Access to a Garden...
...Means fullness of life
Posted by Communications Staff November 13, 2014
There are many benefits of the new children’s care centre in Hengyang — the family-style living spaces, the improved access to therapy and educational centres, and the brighter design. These design improvements reflect the many years of hard work and advocacy on the part of ICC long-term volunteers and staff to see these building enhancements come into concrete reality.
Even a small improvement — such as the new elevator — can make a world of difference in the quality of life for the children in Hengyang.
ICC’s old Hengyang building did not have any wheelchair access from the top floors. Children with cerebral palsy who arrived as babies are now seven or eight years old — quite heavy to carry down the stairs into the garden, explains Alison Kennedy, International Project Liaison at the Hengyang project.
So for Kennedy, the lift means life. “It’s access to the outside world,” she says. “They’re going to be able to see the garden. Their world is going to be bigger and their life is going to be fuller.”
“Fullness of life in the form of access to a garden — it’s so simple, but so fundamental to what love is,” she adds.
The elevator now services all five storeys in the new children’s care centre, giving 20 family-style group homes easy outside access.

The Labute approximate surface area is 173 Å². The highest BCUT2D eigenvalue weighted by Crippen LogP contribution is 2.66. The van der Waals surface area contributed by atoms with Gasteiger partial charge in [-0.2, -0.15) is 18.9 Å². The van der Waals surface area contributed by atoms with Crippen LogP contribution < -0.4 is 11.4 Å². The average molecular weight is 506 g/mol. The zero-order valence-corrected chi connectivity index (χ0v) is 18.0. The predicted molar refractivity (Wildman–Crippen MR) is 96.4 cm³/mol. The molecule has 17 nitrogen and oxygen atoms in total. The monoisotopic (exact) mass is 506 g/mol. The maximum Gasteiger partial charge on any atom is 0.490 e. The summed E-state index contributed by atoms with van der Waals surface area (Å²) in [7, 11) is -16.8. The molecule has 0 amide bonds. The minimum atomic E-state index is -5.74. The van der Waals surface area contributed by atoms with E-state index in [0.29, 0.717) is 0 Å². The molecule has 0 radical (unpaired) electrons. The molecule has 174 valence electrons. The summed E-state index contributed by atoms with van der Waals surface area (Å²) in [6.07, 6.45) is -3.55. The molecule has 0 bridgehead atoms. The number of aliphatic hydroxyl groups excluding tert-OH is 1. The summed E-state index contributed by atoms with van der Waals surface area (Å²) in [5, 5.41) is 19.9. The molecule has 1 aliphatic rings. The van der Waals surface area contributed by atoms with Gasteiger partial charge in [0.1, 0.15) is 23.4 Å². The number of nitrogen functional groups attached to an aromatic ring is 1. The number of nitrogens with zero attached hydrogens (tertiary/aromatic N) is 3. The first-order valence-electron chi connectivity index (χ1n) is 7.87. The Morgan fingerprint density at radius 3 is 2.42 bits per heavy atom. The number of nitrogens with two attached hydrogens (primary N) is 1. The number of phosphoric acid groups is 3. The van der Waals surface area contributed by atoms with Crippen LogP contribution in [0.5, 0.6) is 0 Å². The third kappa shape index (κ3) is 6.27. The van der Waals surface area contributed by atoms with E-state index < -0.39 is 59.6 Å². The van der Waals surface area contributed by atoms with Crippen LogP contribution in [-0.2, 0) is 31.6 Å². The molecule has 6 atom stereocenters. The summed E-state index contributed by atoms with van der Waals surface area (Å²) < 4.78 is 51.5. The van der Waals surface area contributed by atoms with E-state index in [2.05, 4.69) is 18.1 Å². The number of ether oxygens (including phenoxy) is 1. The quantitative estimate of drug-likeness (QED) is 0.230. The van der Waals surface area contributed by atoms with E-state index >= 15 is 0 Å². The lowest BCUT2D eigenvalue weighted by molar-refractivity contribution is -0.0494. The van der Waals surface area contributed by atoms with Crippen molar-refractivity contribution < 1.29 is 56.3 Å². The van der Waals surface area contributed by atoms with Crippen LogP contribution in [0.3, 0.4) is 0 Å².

The brighter building and improved access to therapy and educational centres mean increased well-being for everyone in the new centre. The smaller, family-sized rooms allow for tighter bonds to be formed, which means higher levels of care. More attention can now be given to each child as a part of a family unit. Children feel a greater level of independence and responsibility for their living arrangements.
The new building can hold up to 150 children. After the 124 children already with ICC are settled, we will be able to take on 26 new children. The government welfare centre has already identified 16 youth and ten babies who could benefit from the move. The full care and services for these new children will mean increased operational costs of up to USD $82,000 per year.
The children moved into the completed building in October. Volunteers painted decorative name boards for each room as part of the fitting out process of the homes, for which ICC was responsible. We’re very grateful to have this building provided to us, especially after the recent landslide forced us to evacuate our old building. This new home could not have come at a better time.
** This story has been updated to correct the spelling of Alison Kennedy's name and to more accurately reflect her views on the new Hengyang building.